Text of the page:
I have been looking for an apartment complex. I will tell you my journey. I found that the competition of syndicates are looking for $1.5million and up (at $40,000/door 30 or so doors). Complex of that size can afford a manager and they don’t want to go much smaller than that. So I wanted to go smaller but 10 to 15 units is too small to mess with and single buyers can afford it. But there is a sweet spot around 30 units without as much competition. Too small for the syndicates and too large for single buyers to pull down. So I will buy two 30 units.

I found one in a close town that is 23 units. They wanted $850k and it was made up of 8 made of 4 up and 4 down 2 bedroom apartments with 4 duplexes across the parking lot and a single family house at the end of the parking lot. It had a laundry on site and looked very nice. Updated 2 years ago (granite counters and tile floors). I was really excited about the fact that people prefer single family next duplexes and last apartments. So I could charge higher rents for the duplexes and house.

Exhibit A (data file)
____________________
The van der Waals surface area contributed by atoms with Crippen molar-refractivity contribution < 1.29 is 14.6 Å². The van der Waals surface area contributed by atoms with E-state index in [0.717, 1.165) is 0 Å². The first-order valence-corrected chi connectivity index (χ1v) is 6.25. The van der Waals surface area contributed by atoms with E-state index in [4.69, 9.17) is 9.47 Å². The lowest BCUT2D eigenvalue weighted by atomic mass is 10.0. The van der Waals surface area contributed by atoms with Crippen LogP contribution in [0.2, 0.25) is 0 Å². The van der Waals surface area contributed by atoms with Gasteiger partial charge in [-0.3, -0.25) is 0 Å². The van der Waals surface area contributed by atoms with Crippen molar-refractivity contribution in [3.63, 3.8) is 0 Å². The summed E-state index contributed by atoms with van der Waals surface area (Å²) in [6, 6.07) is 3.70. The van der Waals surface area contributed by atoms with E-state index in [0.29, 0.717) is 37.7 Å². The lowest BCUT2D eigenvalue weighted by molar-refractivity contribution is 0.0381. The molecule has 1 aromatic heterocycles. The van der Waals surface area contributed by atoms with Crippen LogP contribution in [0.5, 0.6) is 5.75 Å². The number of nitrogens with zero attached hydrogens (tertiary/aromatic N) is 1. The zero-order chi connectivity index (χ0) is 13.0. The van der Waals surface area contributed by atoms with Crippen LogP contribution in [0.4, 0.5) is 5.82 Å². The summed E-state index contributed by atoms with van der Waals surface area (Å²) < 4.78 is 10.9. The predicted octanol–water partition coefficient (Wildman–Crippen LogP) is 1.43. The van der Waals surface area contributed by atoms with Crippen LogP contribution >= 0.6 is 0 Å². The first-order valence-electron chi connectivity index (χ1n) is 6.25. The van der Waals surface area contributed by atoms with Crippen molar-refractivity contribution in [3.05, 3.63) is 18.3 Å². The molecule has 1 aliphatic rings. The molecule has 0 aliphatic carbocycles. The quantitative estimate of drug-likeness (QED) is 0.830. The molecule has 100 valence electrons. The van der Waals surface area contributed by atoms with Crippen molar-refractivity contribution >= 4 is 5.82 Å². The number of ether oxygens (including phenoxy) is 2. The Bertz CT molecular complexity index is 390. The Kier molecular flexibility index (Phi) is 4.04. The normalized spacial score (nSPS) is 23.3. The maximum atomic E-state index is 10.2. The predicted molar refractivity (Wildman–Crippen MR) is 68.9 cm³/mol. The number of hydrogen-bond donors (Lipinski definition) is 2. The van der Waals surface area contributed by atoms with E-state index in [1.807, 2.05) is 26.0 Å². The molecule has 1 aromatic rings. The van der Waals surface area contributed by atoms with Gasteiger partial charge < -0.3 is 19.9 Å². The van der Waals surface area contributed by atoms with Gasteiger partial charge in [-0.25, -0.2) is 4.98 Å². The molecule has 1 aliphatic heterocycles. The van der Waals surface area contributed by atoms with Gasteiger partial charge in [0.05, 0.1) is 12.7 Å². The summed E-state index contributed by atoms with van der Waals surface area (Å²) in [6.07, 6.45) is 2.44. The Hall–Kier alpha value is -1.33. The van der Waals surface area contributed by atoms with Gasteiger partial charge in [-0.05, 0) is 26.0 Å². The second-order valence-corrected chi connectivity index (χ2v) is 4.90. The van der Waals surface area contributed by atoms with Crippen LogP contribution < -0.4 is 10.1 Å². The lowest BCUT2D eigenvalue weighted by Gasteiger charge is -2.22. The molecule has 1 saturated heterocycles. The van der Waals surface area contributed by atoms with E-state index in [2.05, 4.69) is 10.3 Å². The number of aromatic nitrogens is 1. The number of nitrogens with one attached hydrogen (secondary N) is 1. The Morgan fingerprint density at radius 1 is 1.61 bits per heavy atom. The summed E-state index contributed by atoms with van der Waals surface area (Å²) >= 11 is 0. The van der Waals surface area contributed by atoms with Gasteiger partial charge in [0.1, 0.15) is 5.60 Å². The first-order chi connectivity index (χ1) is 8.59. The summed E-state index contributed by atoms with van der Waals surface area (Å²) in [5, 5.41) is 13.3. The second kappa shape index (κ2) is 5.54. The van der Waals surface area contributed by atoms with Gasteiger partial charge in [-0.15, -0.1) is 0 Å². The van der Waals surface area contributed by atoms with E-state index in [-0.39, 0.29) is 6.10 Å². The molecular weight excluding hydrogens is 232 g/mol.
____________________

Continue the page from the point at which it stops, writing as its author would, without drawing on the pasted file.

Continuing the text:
Nice. I’ll keep an eye out for what you’re looking for in this area.

Ok. We looked at the financials and inspections. Pretty nice complex. All of the units have been rehabbed already. They have granite tile and painting inside and out. Fully occupied at market rents. The total income is $141,000 and expenses is $83,000 for a net operation income of $58.000. Given an 8% cap rate means the property is valued at $725,000.

So I looked for value add opportunities. The rents are at market rates, the expenses are actually pretty good at $3,600 which includes a manager. So if I manage it myself it takes the NOI up to $70,000 and at an 8% cap rate it now appraises for $875,000. Next I looked at the clientele. They are the bottom of the bottom. They are all one flat tire away from total financial ruin. They are going to be calling the manager every day wanting this or that and I have to ask where’s the value? I can cash flow it but what about forced appreciation? I can’t go up on rent and the expenses are as low as I dare. I can do some things to improve the property but those will increase expenses. This is a no deal for me. I’m back on the market.

Well done. Good due diligence and financial analysis always lead to the RIGHT decision.